Additionally, the Vikings envisioned two places for the dead. Helheim (the home of Hel) is where those who die of old age or disease find themselves.7 The story of Baldr’s unfortunate death shows that those who die accidentally will also be caught in Hel’s tight grasp, which not even Odin can loosen. In contrast, Valhalla (or Valhöll) is Odin’s splendid hall where those who die bravely spend their afterlives battling each other until it is time to defend Odin at Ragnarök. Indeed, the very fact that Odin collects these vaunted warriors knowing that they will fail is perhaps the ultimate demonstration of the Viking spirit. There is no question in Odin’s mind that he will be destroyed and yet he prepares for the war anyway.

As you can see, this deeply rooted belief that life is governed by fate had an effect that was quite the opposite of what you might expect. Instead of being cowed into a passive acceptance of their lot, the Vikings were encouraged to act bravely. If you are going to die at the appointed time whether you are fighting valiantly on the battlefield or picking your fingernails at home, you may as well seek glory and honour. There is no point in fearing death. You will die, but your reputation will not.8

Thus, it should be no surprise that Odin would do anything he deems necessary to preserve himself and his power—even if it means welcoming his most fearsome enemy into Asgard. Blood brothers or not, however, Loki and Odin’s relationship is anything but simple. I will take a closer look at the characters of Odin and Loki in the next instalments.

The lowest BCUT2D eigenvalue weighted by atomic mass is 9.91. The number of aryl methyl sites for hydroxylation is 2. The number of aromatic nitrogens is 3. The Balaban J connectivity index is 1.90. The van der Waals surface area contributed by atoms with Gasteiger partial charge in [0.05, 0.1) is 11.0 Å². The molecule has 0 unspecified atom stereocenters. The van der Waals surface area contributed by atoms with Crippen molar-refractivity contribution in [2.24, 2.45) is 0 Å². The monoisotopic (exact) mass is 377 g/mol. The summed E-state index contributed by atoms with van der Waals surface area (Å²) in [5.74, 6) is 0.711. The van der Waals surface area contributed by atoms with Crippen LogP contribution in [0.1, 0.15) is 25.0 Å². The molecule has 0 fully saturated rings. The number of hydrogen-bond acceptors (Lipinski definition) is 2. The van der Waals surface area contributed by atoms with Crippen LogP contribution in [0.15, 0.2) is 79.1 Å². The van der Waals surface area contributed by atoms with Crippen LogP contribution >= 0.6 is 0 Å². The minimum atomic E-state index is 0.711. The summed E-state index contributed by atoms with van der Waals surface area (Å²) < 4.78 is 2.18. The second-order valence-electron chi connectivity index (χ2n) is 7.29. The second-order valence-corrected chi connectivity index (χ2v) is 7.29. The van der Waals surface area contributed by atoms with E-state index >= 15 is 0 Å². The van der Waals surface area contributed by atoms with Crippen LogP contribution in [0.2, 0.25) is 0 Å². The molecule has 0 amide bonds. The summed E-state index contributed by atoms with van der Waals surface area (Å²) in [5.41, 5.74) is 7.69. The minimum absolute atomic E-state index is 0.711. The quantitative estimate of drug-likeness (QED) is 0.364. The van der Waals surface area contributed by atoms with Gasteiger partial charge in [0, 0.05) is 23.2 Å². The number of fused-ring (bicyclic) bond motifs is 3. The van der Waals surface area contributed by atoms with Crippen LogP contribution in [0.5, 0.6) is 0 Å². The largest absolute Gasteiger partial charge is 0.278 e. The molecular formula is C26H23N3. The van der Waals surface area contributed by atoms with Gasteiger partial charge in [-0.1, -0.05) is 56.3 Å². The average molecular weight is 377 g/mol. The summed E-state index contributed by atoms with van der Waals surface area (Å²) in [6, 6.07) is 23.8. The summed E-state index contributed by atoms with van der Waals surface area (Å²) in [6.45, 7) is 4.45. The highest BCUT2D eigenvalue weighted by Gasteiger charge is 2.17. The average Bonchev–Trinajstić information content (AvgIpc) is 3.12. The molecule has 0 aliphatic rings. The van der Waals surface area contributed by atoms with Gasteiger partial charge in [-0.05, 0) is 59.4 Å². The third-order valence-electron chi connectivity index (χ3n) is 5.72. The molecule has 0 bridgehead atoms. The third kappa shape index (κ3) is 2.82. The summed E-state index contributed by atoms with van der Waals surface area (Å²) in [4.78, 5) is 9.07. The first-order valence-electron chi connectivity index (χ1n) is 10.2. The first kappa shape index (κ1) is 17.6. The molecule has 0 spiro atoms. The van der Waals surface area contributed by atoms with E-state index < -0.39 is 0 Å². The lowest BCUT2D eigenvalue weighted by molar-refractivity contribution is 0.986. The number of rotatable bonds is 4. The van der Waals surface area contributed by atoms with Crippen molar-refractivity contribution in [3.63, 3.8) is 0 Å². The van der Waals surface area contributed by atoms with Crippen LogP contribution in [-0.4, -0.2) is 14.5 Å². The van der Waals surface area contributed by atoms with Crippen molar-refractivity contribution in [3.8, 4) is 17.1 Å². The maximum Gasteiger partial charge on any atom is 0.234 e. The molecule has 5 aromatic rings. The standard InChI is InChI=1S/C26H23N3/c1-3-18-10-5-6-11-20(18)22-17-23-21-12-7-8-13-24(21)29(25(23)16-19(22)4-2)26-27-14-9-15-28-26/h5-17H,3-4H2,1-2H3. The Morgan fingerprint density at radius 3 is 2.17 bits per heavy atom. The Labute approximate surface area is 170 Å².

The Series:

  1. In Larrington’s translation of the “Voluspá”, the Norns are said to have “carved on a wooden slip” the fates of men, while McCoy translates the same lines as “they carve into the tree/The lives and destinies of children.” McCoy’s translation appears to be a more poetic translation and may have been influenced by a broader interpretation of the stanzas and possibly other sources. Since the Norns are said to reside beneath Yggdrasil, it seems very reasonable that these wood slips wood come from the great ash, although that is by no means certain. Other sources do not explicitly mention the Norns writing runes directly on the tree, so it appears that the interpretation is not universally supported. Nonetheless, there is a connection between Yggdrasil and the runes. In “Havamal”, Odin speaks of his self-sacrifice, in which he spears himself to the tree and hangs for nine days, and during this time he learns the runes. Other sources describe the Norns as weaving the tapestry of men’s lives, which is more in line with the conception of the Greek and Roman Fates and which appears to come mostly from the sagas and skaldic poems. [“Havamal” stanzas 138-9 and “Voluspá” stanzas 20-1 in The Poetic Edda. Translated by Carolyne Larrington. Oxford University Press, New York [2014].]
  2. Sturluson, Snorri. The Prose Edda. Translated by Arthur Gilchrist Brodeur, Ph.D. Oxford University Press, New York [1916], p. 29.
  3. New World Encyclopedia contributors, “Norn,” New World Encyclopedia, (accessed August 15, 2016).
  4. Ellis Davidson, H.R. Gods and Myths of Northern Europe. Penguin Books, Toronto [1990], p. 26.
  5. Lindow, John. Norse Mythology: A Guide to the Gods, Heroes, Rituals, and Beliefs. Oxford University Press, Toronto [2001], p. 219.
  6. “Havamal” in The Poetic Edda. Translated by Carolyne Larrington. Oxford University Press, New York [2014].
  7. Ellis Davidson, H.R. Gods and Myths of Northern Europe. Penguin Books, Toronto [1990], p. 32.
  8. “Havamal” in The Poetic Edda. Translated by Carolyne Larrington. Oxford University Press, New York [2014], stanzas 76-7.